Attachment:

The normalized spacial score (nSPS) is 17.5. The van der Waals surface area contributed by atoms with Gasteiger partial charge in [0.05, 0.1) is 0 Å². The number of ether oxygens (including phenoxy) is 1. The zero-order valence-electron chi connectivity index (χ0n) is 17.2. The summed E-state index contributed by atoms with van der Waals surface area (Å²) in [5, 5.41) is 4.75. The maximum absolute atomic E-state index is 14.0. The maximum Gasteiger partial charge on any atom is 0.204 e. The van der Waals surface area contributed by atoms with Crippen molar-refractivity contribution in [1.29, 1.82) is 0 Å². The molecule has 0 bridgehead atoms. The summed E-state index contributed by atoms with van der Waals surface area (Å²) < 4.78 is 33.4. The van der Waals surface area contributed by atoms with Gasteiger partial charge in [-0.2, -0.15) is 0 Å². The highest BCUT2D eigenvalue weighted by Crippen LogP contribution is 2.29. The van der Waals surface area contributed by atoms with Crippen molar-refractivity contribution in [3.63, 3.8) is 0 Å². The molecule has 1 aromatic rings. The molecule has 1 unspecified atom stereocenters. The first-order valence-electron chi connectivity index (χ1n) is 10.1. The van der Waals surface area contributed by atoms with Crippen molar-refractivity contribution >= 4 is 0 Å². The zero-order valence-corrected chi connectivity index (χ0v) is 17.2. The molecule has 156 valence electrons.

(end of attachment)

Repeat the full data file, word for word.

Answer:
The normalized spacial score (nSPS) is 17.5. The van der Waals surface area contributed by atoms with Gasteiger partial charge in [0.05, 0.1) is 0 Å². The number of ether oxygens (including phenoxy) is 1. The zero-order valence-electron chi connectivity index (χ0n) is 17.2. The summed E-state index contributed by atoms with van der Waals surface area (Å²) in [5, 5.41) is 4.75. The maximum absolute atomic E-state index is 14.0. The maximum Gasteiger partial charge on any atom is 0.204 e. The van der Waals surface area contributed by atoms with Crippen molar-refractivity contribution in [1.29, 1.82) is 0 Å². The molecule has 0 bridgehead atoms. The summed E-state index contributed by atoms with van der Waals surface area (Å²) < 4.78 is 33.4. The van der Waals surface area contributed by atoms with Gasteiger partial charge in [-0.2, -0.15) is 0 Å². The highest BCUT2D eigenvalue weighted by Crippen LogP contribution is 2.29. The van der Waals surface area contributed by atoms with Crippen molar-refractivity contribution in [3.63, 3.8) is 0 Å². The molecule has 1 aromatic rings. The molecule has 1 unspecified atom stereocenters. The first-order valence-electron chi connectivity index (χ1n) is 10.1. The van der Waals surface area contributed by atoms with Crippen molar-refractivity contribution >= 4 is 0 Å². The zero-order valence-corrected chi connectivity index (χ0v) is 17.2. The molecule has 156 valence electrons.